About the Author

John McClenahen | Former Senior Editor, IndustryWeek

 John S. McClenahen, is an occasional essayist on the Web site of IndustryWeek, the executive management publication from which he retired in 2006. He began his journalism career as a broadcast journalist at Westinghouse Broadcasting’s KYW in Cleveland, Ohio. In May 1967, he joined Penton Media Inc. in Cleveland and in September 1967 was transferred to Washington, DC, the base from which for nearly 40 years he wrote primarily about national and international economics and politics, and corporate social responsibility.
      McClenahen, a native of Ohio now residing in Maryland, is an award-winning writer and photographer. He is the author of three books of poetry, most recently An Unexpected Poet (2013), and several books of photographs, including Black, White, and Shades of Grey (2014). He also is the author of a children’s book, Henry at His Beach (2014).
      His photograph “Provincetown: Fog Rising 2004” was selected for the Smithsonian Institution’s 2011 juried exhibition Artists at Work and displayed in the S. Dillon Ripley Center at the Smithsonian Institution in Washington, D.C., from June until October 2011. Five of his photographs are in the collection of St. Lawrence University and displayed on campus in Canton, New York.
      John McClenahen’s essay “Incorporating America: Whitman in Context” was designated one of the five best works published in The Journal of Graduate Liberal Studies during the twelve-year editorship of R. Barry Leavis of Rollins College. John McClenahen’s several journalism prizes include the coveted Jesse H. Neal Award. He also is the author of the commemorative poem “Upon 50 Years,” celebrating the fiftieth anniversary of the founding of Wolfson College Cambridge, and appearing in “The Wolfson Review.”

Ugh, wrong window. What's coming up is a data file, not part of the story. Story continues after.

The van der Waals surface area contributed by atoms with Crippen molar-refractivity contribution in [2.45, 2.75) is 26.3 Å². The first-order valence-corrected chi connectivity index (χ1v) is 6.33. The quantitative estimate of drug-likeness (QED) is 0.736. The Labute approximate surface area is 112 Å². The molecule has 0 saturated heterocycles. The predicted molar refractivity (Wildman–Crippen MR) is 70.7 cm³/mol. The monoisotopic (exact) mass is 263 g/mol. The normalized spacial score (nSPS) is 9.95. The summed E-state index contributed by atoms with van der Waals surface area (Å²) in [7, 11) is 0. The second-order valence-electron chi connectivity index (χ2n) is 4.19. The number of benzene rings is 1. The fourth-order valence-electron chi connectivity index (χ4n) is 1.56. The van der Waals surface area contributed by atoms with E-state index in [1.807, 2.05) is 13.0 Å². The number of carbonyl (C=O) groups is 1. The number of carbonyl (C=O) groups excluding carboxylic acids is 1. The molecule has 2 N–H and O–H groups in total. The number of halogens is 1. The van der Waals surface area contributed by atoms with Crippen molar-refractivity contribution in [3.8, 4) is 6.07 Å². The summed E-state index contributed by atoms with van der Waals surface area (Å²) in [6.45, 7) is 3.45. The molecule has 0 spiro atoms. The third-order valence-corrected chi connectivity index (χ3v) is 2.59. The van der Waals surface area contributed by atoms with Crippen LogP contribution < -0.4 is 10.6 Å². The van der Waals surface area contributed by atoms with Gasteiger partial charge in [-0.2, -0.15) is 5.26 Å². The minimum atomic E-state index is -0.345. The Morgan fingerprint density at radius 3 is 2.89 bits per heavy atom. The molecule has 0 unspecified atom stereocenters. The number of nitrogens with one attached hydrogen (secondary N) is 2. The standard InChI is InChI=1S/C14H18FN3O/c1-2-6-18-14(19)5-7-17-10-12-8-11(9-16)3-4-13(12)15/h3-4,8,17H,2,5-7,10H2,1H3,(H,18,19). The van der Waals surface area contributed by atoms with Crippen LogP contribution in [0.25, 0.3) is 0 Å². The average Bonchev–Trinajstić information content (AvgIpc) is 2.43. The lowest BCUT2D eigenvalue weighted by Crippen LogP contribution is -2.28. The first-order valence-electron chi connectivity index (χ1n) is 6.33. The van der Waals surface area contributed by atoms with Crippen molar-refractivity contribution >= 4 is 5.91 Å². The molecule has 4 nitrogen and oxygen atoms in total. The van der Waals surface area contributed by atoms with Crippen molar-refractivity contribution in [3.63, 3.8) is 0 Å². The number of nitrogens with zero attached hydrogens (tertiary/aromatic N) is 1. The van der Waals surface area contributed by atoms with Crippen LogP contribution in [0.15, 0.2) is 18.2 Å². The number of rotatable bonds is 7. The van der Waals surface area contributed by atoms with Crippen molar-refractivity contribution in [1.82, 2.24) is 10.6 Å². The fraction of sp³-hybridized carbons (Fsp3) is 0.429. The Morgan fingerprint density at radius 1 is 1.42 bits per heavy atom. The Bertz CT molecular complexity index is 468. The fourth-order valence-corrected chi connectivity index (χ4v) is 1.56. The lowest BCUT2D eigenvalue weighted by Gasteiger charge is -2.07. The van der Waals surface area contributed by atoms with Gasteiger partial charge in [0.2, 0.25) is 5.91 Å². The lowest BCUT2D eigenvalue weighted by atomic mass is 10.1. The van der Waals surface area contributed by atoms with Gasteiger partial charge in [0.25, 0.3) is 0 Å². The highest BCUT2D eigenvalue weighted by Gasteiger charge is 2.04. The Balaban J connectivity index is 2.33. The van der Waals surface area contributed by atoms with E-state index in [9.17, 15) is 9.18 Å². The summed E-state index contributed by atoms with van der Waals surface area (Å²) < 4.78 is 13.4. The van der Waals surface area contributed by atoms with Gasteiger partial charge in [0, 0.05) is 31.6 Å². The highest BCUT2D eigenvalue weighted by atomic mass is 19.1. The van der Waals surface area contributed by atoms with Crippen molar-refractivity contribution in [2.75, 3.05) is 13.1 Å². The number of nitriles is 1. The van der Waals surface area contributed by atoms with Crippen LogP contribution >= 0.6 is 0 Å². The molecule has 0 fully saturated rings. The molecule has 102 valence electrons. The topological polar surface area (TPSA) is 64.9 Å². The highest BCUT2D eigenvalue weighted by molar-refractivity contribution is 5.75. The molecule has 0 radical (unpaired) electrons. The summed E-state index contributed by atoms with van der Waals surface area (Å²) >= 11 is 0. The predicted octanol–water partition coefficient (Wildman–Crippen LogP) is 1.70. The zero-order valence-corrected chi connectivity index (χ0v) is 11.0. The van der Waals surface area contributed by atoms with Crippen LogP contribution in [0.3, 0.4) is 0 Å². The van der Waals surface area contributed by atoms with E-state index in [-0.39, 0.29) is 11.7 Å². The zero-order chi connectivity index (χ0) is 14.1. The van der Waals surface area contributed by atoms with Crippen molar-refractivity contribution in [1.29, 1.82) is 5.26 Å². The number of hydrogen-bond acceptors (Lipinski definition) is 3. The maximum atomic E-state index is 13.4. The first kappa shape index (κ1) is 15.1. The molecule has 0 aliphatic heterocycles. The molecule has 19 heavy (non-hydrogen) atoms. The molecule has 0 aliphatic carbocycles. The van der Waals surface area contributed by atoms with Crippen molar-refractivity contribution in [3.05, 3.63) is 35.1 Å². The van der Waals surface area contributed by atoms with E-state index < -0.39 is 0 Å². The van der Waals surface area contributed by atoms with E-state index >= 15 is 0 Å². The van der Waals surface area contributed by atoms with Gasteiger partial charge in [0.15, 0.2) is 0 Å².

John McClenahen received a B.A. (English with a minor in government) from St. Lawrence University, an M.A., (English) from Western Reserve University, and a Master of Arts in Liberal Studies from Georgetown University, where he also pursued doctoral studies. At St. Lawrence University, he was elected to academic honor societies in English and government and to Omicron Delta Kappa, the University’s highest undergraduate honor. John McClenahen was a participant in the 32nd Annual Wharton Seminars for Journalists at the Wharton School at the University of Pennsylvania in Philadelphia. During the Easter Term of the 1986 academic year, John McClenahen was the first American to hold a prestigious Press Fellowship at Wolfson College, Cambridge, in the United Kingdom.
      John McClenahen has served on the Editorial Board of Confluence: The Journal of Graduate Liberal Studies and was co-founder and first editor of Liberal Studies at Georgetown. He has been a volunteer researcher on the William Steinway Diary Project at the Smithsonian Institution, Washington, D.C., and has been an assistant professorial lecturer at The George Washington University in Washington, D.C.